4. Breathing exercises: Deep breathing is essential for stimulating the production of Chi in the lower abdomen but there are also many specific exercises which can not only help with the process of Chi cultivation but also to help build the immune system to prevent a variety of specific common diseases.
  5. Contact thermogenesis: Moxa or Ginger Compress is similar to acupuncture but uses heat to stimulate the energy, the body fluids and the regeneration of body tissues. It is very good for removing stagnation in the system and helps to focus the repair process for example with bruising or injuries.

Traditional Chinese Medicine

Locating the meridians

We will be learning practical exercises to help us locating the eight extra meridians as well as the ten organ meridians in the body and their associated important energy centres and points related to acupressure.

Understanding the five elements theory

To begin with we will be having a look at how the five elements are related to the way energy is balanced between the internal organs as well as relating this to emotional as well as physical factors of disease.

Understanding the eight principles of disease classification

Eight principles is a major form of disease classification used in modern Chinese medicine to differentiate syndromes according to Yin or Yang factors.

Chee Soo on the radio talking about Tai Chi

Chee Soo talking about the benefits of Tai Chi on the radio in 1977.

Chee Soo: It’s “T’ai Chi Ch’uan” is the Mandarin, in Cantonese they call it “Tai Ki Kun”, but it’s no longer tweeted as…

Posted by Taoist Cultural Arts Association on Sunday, 5 July 2015

Easter Course 2015 in St Just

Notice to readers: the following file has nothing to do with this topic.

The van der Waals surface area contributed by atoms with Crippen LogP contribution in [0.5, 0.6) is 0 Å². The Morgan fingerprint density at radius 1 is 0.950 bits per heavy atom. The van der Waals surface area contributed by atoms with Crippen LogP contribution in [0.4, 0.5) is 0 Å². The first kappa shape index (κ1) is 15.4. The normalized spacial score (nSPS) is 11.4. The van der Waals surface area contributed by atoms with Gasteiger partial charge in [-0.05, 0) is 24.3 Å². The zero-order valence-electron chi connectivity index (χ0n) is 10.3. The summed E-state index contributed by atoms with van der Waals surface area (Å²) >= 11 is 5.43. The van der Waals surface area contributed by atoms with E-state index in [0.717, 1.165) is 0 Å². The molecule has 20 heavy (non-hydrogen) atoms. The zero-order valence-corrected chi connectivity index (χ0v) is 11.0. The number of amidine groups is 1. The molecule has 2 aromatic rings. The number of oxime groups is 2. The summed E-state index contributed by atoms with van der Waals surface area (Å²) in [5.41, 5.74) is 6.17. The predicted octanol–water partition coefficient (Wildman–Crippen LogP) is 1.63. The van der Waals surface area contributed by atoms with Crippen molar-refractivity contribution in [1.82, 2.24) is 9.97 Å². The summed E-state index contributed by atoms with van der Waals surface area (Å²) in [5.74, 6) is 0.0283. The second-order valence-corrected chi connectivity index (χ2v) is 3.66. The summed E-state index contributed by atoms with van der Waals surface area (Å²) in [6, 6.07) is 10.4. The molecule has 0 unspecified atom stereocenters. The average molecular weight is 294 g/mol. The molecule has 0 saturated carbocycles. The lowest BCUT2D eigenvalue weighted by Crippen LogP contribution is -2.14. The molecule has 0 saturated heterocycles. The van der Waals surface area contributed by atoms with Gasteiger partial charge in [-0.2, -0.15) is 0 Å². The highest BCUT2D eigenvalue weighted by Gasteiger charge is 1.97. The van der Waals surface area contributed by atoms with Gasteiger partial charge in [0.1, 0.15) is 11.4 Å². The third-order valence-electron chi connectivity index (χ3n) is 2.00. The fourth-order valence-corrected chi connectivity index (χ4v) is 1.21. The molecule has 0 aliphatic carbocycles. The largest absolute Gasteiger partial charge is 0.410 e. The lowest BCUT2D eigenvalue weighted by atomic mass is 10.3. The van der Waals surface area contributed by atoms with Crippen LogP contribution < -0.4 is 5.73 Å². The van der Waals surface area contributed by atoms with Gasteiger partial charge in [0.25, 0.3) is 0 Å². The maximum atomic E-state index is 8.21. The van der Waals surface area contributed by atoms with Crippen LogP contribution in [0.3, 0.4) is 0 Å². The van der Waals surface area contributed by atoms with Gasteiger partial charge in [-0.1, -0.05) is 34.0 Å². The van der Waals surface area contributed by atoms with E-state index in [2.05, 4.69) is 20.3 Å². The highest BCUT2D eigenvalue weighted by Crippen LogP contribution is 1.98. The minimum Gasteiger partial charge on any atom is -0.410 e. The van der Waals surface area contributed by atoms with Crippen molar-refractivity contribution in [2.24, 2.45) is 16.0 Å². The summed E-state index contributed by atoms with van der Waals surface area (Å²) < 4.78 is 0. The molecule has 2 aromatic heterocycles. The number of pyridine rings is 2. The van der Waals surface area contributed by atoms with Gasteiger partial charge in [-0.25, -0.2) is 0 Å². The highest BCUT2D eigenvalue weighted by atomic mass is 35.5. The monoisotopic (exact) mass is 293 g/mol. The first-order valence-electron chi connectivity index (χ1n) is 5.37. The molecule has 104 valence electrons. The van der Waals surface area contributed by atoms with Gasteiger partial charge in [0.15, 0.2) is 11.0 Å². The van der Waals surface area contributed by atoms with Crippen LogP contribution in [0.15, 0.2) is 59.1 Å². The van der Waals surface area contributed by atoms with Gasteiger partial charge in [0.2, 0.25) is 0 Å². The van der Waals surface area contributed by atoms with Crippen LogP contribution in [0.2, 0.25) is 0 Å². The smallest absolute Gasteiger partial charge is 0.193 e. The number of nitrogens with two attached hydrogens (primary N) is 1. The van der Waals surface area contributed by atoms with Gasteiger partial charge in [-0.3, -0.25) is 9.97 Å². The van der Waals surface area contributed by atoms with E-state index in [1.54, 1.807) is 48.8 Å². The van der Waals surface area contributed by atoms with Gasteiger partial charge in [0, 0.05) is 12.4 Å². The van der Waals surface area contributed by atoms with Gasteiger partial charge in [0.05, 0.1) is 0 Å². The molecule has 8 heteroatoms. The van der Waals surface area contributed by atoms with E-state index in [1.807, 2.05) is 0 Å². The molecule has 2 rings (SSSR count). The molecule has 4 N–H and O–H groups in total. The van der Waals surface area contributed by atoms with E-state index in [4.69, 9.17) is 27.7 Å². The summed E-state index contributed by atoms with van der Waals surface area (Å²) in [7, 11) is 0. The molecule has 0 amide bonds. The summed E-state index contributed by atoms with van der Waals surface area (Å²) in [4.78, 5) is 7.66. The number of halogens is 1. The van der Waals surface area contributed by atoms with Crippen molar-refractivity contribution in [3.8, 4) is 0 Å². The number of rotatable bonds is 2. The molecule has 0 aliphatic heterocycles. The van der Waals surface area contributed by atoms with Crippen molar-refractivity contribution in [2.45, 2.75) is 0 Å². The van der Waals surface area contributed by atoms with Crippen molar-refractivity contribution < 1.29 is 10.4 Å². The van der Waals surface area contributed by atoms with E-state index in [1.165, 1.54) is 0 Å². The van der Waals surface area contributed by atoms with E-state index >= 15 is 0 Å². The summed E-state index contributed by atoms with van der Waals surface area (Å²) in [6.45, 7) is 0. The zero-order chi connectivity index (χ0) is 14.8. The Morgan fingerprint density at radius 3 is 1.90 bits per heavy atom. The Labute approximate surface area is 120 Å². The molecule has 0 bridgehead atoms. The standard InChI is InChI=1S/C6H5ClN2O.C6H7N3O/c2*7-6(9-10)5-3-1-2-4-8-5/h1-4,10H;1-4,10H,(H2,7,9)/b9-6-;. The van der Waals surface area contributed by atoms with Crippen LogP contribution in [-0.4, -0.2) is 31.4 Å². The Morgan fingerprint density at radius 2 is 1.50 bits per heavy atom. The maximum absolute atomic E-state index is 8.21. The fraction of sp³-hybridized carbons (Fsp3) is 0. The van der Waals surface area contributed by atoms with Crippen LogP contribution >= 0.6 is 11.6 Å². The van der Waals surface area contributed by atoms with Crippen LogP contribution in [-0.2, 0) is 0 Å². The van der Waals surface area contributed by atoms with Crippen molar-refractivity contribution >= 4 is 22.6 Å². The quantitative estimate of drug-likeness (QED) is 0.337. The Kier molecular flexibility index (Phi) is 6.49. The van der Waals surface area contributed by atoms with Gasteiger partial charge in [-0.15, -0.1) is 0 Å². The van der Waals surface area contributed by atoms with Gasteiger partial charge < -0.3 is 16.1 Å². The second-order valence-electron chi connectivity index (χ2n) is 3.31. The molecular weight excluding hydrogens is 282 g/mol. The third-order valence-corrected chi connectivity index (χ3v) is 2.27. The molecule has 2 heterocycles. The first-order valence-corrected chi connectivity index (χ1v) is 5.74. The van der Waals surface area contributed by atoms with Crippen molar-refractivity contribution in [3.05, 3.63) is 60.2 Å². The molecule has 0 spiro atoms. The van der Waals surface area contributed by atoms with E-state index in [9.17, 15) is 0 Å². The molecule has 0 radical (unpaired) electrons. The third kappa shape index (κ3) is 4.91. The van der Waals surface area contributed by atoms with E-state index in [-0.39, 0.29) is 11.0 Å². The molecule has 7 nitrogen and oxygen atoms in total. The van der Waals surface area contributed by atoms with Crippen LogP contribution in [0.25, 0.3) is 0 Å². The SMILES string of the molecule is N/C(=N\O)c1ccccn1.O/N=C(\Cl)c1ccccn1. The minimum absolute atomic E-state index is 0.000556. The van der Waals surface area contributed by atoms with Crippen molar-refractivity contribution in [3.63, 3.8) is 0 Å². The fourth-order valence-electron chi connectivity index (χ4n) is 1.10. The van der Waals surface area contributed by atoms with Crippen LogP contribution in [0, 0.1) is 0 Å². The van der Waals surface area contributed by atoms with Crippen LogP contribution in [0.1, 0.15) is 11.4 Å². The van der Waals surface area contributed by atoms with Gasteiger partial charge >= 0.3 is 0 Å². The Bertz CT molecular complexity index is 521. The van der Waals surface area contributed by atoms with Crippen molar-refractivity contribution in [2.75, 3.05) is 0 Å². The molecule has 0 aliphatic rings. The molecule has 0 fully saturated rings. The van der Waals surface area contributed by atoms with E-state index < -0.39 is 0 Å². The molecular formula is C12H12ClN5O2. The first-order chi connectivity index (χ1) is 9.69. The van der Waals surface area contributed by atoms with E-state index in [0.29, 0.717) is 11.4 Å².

Tai Chi dance at the Summer Course in St Just

Tai Chi is good for all ages.

Tai Chi Easter Course 2015

St Just Sports Centre, Cape Cornwall Road, TR19 7JX
Monday 6th – Friday 10th April 2015 10am-5pm
(Lunch 1-2pm, tea is available)
£40 a day (£20 OAPs, students, under 16s, unwaged)

We start the day with some gentle warming up exercises, this helps to loosen up the muscles and relax the tendons and joints before we start training. The morning session is from 10 am to 1 pm and usually includes a tea break at around 11:30am. We will be learning the Tai Chi dance and we usually do some partner exercises like sticky hands, whirling hands and arms and some Chi and Li energy demonstration exercises. Partner work is very important in Tai Chi as it helps us to develop sensitivity and awareness both of ourselves and others. Also it is a great way to test some of the principles we are learning through the forms and interact with other members of the group. Although learning with the teacher is important it is also of great benefit to learn from other members of the group, this reflects the family nature of the Lee style’s origins.

We usually have a tea break half way through the morning and afLunch is 1-2pm, you can bring a packed lunch or there are cafes and shops selling take away sandwiches and cakes in St Just only a few yards from the course, tea will be available.